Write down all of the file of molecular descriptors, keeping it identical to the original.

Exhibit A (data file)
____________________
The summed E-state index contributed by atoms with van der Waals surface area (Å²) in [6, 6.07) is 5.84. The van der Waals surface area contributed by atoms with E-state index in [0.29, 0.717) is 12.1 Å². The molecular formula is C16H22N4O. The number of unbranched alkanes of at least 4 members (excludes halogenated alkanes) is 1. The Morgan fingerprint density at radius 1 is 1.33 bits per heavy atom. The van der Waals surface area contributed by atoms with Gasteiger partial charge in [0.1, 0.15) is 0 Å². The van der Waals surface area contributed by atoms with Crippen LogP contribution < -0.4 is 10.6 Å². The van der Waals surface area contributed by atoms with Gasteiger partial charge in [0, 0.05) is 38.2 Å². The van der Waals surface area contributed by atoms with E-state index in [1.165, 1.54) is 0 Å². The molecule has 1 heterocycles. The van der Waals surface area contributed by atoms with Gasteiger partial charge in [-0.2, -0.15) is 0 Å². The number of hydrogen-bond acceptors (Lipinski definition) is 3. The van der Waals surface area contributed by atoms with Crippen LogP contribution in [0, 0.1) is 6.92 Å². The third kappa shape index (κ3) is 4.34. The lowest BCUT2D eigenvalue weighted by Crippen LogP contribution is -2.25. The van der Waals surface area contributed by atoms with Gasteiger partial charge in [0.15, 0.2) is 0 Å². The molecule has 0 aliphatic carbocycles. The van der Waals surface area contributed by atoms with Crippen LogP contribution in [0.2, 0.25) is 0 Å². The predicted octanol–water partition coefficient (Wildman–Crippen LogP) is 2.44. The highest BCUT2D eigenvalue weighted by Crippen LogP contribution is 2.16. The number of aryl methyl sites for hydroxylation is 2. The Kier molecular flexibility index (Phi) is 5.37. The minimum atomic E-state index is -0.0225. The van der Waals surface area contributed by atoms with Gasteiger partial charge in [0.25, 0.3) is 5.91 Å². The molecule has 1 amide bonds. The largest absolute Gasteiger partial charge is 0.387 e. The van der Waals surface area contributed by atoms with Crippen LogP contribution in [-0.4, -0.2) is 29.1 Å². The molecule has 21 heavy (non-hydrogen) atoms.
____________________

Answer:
The summed E-state index contributed by atoms with van der Waals surface area (Å²) in [6, 6.07) is 5.84. The van der Waals surface area contributed by atoms with E-state index in [0.29, 0.717) is 12.1 Å². The molecular formula is C16H22N4O. The number of unbranched alkanes of at least 4 members (excludes halogenated alkanes) is 1. The Morgan fingerprint density at radius 1 is 1.33 bits per heavy atom. The van der Waals surface area contributed by atoms with Gasteiger partial charge in [0.1, 0.15) is 0 Å². The van der Waals surface area contributed by atoms with Crippen LogP contribution < -0.4 is 10.6 Å². The van der Waals surface area contributed by atoms with Gasteiger partial charge in [0, 0.05) is 38.2 Å². The van der Waals surface area contributed by atoms with E-state index in [1.165, 1.54) is 0 Å². The molecule has 1 heterocycles. The van der Waals surface area contributed by atoms with Gasteiger partial charge in [-0.2, -0.15) is 0 Å². The number of hydrogen-bond acceptors (Lipinski definition) is 3. The van der Waals surface area contributed by atoms with Crippen LogP contribution in [0, 0.1) is 6.92 Å². The third kappa shape index (κ3) is 4.34. The lowest BCUT2D eigenvalue weighted by Crippen LogP contribution is -2.25. The van der Waals surface area contributed by atoms with Gasteiger partial charge in [0.15, 0.2) is 0 Å². The molecule has 0 aliphatic carbocycles. The van der Waals surface area contributed by atoms with Crippen LogP contribution in [0.2, 0.25) is 0 Å². The predicted octanol–water partition coefficient (Wildman–Crippen LogP) is 2.44. The highest BCUT2D eigenvalue weighted by Crippen LogP contribution is 2.16. The number of aryl methyl sites for hydroxylation is 2. The Kier molecular flexibility index (Phi) is 5.37. The minimum atomic E-state index is -0.0225. The van der Waals surface area contributed by atoms with Gasteiger partial charge in [0.25, 0.3) is 5.91 Å². The molecule has 1 amide bonds. The largest absolute Gasteiger partial charge is 0.387 e. The van der Waals surface area contributed by atoms with Crippen LogP contribution in [-0.4, -0.2) is 29.1 Å². The molecule has 21 heavy (non-hydrogen) atoms.